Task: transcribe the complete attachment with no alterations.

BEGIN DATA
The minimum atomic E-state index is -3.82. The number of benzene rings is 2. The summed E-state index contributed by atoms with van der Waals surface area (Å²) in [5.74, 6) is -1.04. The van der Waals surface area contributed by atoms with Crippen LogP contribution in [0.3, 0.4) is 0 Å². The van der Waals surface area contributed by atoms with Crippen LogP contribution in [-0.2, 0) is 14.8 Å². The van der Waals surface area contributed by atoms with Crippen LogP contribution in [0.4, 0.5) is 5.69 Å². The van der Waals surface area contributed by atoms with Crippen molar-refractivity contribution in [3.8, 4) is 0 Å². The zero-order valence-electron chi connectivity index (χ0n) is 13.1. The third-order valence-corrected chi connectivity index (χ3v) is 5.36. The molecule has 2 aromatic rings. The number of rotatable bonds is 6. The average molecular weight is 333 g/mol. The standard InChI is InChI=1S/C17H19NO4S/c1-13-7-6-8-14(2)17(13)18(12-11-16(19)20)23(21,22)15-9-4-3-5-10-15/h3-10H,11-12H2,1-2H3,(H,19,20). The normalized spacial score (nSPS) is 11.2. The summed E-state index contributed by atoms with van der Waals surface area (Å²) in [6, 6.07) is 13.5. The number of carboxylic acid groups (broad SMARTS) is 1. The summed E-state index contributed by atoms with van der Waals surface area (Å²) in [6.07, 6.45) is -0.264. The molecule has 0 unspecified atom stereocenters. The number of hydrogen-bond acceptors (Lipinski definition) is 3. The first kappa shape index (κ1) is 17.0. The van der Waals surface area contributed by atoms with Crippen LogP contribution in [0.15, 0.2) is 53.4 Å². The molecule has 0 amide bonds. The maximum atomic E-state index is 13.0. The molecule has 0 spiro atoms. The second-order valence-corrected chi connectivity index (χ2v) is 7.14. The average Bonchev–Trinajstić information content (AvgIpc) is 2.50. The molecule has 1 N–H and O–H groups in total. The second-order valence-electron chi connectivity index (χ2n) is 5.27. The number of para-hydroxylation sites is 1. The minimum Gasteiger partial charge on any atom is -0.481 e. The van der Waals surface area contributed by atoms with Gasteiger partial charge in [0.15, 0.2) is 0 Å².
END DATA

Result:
The minimum atomic E-state index is -3.82. The number of benzene rings is 2. The summed E-state index contributed by atoms with van der Waals surface area (Å²) in [5.74, 6) is -1.04. The van der Waals surface area contributed by atoms with Crippen LogP contribution in [0.3, 0.4) is 0 Å². The van der Waals surface area contributed by atoms with Crippen LogP contribution in [-0.2, 0) is 14.8 Å². The van der Waals surface area contributed by atoms with Crippen LogP contribution in [0.4, 0.5) is 5.69 Å². The van der Waals surface area contributed by atoms with Crippen molar-refractivity contribution in [3.8, 4) is 0 Å². The zero-order valence-electron chi connectivity index (χ0n) is 13.1. The third-order valence-corrected chi connectivity index (χ3v) is 5.36. The molecule has 2 aromatic rings. The number of rotatable bonds is 6. The average molecular weight is 333 g/mol. The standard InChI is InChI=1S/C17H19NO4S/c1-13-7-6-8-14(2)17(13)18(12-11-16(19)20)23(21,22)15-9-4-3-5-10-15/h3-10H,11-12H2,1-2H3,(H,19,20). The normalized spacial score (nSPS) is 11.2. The summed E-state index contributed by atoms with van der Waals surface area (Å²) in [6, 6.07) is 13.5. The number of carboxylic acid groups (broad SMARTS) is 1. The summed E-state index contributed by atoms with van der Waals surface area (Å²) in [6.07, 6.45) is -0.264. The molecule has 0 unspecified atom stereocenters. The number of hydrogen-bond acceptors (Lipinski definition) is 3. The first kappa shape index (κ1) is 17.0. The van der Waals surface area contributed by atoms with Crippen LogP contribution in [0.15, 0.2) is 53.4 Å². The molecule has 0 amide bonds. The maximum atomic E-state index is 13.0. The molecule has 0 spiro atoms. The second-order valence-corrected chi connectivity index (χ2v) is 7.14. The average Bonchev–Trinajstić information content (AvgIpc) is 2.50. The molecule has 1 N–H and O–H groups in total. The second-order valence-electron chi connectivity index (χ2n) is 5.27. The number of para-hydroxylation sites is 1. The minimum Gasteiger partial charge on any atom is -0.481 e. The van der Waals surface area contributed by atoms with Gasteiger partial charge in [0.15, 0.2) is 0 Å².